Tuesday, June 23, 2009

Drama at the Chateau of Versailles

The French President has re-kindled the debate over Hijab at the Chateau of Versailles. Breaking one and a half century old tradition, Sarkozy addressed the French Parliament, greatly upsetting the opposition, which criticized the speech as an opportunity for self-aggrandizement. Like Louis XIV. The Sun King was the archetypal absolute monarch, who ruled France from 1643-1715. People were not allowed to knock on his door in the Chateau of Versailles. Instead, they had to gently scratch on the door, until the permission to enter was granted. As a result, many courtiers grew long fingernails. Sarkozy is styling himself as a modern day Louis XIV. [Major political parties like the Greens and Communists refused to attend the Chateau of Versailles event and the Socialists left early, saying that the venue for the address smacked of monarchy and a thirst for power]

Not surprisingly Sarkozy, who famously likes his pictures photo-shopped to look good [Paris Match had to retouch photos of Sarkozy in order to erase a love handle], attacked the concept and culture of Hijab in his Chateau of Versailles policy speech. "It will not be welcome on French soil," he began, sounding every bit like an authoritarian demagogue that he is, ever ready to trade away civil liberties for political gains. “We cannot accept, in our country, women imprisoned behind a mesh, cut off from society, deprived of all identity. That is not the French republic's idea of women's dignity." Sarkozy has indeed chosen to fight a very wrong battle.

Two things are going to come out of it immediately. One – the decision will stigmatize Muslims at a time when France needs to do more in its fight against discrimination in the job market, which had led so many Muslim youth to feel forgotten by French society. When France needed their erstwhile colonial subjects to lay train roads or dig tunnels for them back in the 1940's and 50's they got them to work like mules. The immigrants significantly contributed towards French nation building*. Only when their second generation grew up in Paris suburbs and started attending schools, the French went cold in their feet. It so smacks of racism.

Two – we are now sure why Sarkozy flunked grades in school and college before he obtained his baccalauréat. He continues to not comprehend this simple idea about the diversity of cultures. Given that the concept of laicite [secularism] is sacred in France, the point is whether women are forced to cover themselves or are doing so voluntarily out of their own will, and whether wearing the Hijab undermines French secularism. It does not. Like the same way Mr President has “no issues” with nude photos of his wife because he thinks the pictures are tasteful – and importantly -- the CHOICE is Carla’s, the CHOICE to don a scarf should be the sole discretion of a Muslim woman.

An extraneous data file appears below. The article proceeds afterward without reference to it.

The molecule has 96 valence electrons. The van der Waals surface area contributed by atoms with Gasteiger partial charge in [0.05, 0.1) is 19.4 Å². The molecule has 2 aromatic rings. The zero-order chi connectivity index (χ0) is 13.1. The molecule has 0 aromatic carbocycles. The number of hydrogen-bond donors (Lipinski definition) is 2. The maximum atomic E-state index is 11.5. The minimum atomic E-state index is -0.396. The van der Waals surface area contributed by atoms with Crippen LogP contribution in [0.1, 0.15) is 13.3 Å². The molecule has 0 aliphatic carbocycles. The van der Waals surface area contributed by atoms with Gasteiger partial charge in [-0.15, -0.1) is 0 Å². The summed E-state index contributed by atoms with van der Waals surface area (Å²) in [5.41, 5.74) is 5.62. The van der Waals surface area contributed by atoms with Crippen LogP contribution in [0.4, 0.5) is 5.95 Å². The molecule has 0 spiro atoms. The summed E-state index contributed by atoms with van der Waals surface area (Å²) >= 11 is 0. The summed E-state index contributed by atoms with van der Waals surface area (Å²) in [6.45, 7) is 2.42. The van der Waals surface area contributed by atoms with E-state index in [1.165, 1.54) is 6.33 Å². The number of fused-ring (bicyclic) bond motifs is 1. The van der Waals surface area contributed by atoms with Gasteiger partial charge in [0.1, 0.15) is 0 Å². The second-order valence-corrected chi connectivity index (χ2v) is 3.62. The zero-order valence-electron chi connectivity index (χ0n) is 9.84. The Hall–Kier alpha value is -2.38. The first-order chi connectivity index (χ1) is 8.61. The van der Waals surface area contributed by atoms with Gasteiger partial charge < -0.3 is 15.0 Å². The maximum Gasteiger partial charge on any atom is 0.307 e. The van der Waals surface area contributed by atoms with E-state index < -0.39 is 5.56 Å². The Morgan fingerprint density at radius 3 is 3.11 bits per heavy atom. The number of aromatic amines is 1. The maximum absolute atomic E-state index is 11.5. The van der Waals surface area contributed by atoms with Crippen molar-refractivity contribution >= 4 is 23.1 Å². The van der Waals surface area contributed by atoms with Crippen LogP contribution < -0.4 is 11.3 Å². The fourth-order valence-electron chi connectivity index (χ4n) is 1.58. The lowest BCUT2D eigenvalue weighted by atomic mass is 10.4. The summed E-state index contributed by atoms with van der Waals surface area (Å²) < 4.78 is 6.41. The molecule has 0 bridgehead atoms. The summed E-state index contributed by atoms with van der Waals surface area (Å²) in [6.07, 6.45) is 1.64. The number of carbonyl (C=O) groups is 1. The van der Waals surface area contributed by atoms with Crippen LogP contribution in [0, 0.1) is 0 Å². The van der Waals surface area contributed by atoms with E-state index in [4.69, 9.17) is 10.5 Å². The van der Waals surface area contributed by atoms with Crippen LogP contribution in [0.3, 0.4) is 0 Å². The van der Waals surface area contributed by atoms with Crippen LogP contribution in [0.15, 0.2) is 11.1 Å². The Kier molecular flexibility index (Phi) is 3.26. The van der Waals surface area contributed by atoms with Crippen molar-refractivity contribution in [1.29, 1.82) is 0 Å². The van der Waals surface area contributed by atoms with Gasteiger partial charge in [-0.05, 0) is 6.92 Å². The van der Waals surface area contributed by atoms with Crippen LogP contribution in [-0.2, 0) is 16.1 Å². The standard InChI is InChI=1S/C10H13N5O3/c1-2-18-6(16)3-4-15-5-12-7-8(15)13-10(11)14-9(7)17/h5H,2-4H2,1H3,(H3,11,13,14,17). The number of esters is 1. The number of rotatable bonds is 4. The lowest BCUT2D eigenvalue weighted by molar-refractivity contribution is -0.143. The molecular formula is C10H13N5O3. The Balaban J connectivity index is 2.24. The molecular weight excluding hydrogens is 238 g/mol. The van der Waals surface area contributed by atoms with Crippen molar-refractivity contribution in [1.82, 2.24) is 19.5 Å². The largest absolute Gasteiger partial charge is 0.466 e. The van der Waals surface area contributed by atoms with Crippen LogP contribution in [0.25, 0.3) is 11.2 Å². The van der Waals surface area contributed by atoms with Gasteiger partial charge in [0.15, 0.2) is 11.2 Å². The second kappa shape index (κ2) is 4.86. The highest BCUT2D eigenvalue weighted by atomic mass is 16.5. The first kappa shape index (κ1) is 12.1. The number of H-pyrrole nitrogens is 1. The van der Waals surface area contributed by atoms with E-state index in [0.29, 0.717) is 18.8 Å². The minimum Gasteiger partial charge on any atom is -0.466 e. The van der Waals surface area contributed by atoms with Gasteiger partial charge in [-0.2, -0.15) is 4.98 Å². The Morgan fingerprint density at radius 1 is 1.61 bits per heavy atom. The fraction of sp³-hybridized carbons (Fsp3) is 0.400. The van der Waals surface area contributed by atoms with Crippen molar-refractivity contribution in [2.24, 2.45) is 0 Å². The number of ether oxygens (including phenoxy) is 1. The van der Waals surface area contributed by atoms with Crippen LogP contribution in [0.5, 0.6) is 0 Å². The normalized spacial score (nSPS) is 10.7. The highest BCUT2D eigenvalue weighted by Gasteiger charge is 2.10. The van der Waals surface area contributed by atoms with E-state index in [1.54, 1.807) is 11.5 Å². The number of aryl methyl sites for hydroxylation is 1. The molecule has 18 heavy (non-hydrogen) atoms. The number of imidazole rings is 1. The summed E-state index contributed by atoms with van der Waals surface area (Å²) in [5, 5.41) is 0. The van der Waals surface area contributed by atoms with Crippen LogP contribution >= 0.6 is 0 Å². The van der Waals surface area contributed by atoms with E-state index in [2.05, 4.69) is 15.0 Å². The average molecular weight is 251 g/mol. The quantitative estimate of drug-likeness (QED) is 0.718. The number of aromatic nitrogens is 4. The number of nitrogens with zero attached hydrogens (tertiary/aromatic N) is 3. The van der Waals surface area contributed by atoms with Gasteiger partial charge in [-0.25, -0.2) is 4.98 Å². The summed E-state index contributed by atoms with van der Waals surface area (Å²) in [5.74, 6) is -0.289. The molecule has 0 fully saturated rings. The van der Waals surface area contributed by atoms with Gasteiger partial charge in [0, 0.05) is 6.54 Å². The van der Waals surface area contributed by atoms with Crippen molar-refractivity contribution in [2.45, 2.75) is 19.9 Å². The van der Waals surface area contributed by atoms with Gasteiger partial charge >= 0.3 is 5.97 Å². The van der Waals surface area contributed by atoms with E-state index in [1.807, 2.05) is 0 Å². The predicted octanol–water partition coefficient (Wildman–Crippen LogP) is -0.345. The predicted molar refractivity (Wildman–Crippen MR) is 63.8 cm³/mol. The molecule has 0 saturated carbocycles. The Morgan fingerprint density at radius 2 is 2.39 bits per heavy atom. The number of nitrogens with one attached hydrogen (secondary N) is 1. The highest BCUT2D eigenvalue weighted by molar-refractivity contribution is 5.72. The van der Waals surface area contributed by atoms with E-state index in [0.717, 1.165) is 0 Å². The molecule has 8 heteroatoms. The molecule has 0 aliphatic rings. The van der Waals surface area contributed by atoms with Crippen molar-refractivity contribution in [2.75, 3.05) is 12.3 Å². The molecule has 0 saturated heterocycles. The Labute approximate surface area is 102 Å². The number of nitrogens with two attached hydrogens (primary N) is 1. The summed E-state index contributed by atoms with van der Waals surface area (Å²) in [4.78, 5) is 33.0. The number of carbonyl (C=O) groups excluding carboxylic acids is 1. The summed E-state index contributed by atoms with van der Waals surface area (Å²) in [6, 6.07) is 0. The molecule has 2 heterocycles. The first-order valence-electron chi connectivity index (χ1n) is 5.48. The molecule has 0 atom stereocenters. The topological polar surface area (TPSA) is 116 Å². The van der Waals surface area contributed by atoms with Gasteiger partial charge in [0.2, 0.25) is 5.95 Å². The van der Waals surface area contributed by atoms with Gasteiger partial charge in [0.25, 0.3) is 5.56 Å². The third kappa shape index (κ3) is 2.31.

Modern states have no business telling women how not to dress. When we do not feel intimidated by a topless girl walking around a beach, do we really need to fret at a girl covering her hair? I think there is something profoundly hypocritical about banning Hijab in the name of pseudo-secularism and gender equality -- while the French government continues to subsidize private education for that globally influential misogynist religion -- the Catholic Church -- at a higher rate per pupil than public schools.

Sarkozy’s initiative has even his own cabinet split in the middle. The French immigration minister, Eric Besson, believes such a ban will only create tensions. It will isolate Muslims. France is home to five million Muslims. Hijab has always been a cultural symbol and Muslim women have worn it for more than 1,430 years. The dress was only put on trial after the events of September 11. Sarkozy only reinforces the paranoia.

You can’t claim to be liberal and ban individual choice. The French – and Europeans largely – have come to practice an absurd form of secularism which has indeed come to rubbish everything that secularism stands for. We seem to be at such a point in history where we are seen to care too much about the rights of beetles and houseflies while rubbishing the inherent beauty of human co-existence and liberty. When governments go all-out to abolish cultural symbolism close to the belief system of a billion and a half people around the globe, the cherished human rights, naturally, go up in holy smoke. Like Jeanne d'Arc. That was 1431. This is 2009.


* As the major colonial power after Britain, France could call on a potential workforce from what is called the Maghreb [North-West Africa: Algeria, Morocco, Tunisia], certain countries in Sub-Saharan Africa [Senegal], Indochina [South-East Asia: Vietnam, Cambodia, Laos] and the DOM-TOM [Départements d'outre-mer and Térritoires d'outre-mer] like Guadeloupe, Martinique and French Guyana [in the Caribbean]. The vast majority of these workers were from Algeria, the jewel in the crown of the French colonial empire.
[Source: The University of Sunderland,UK]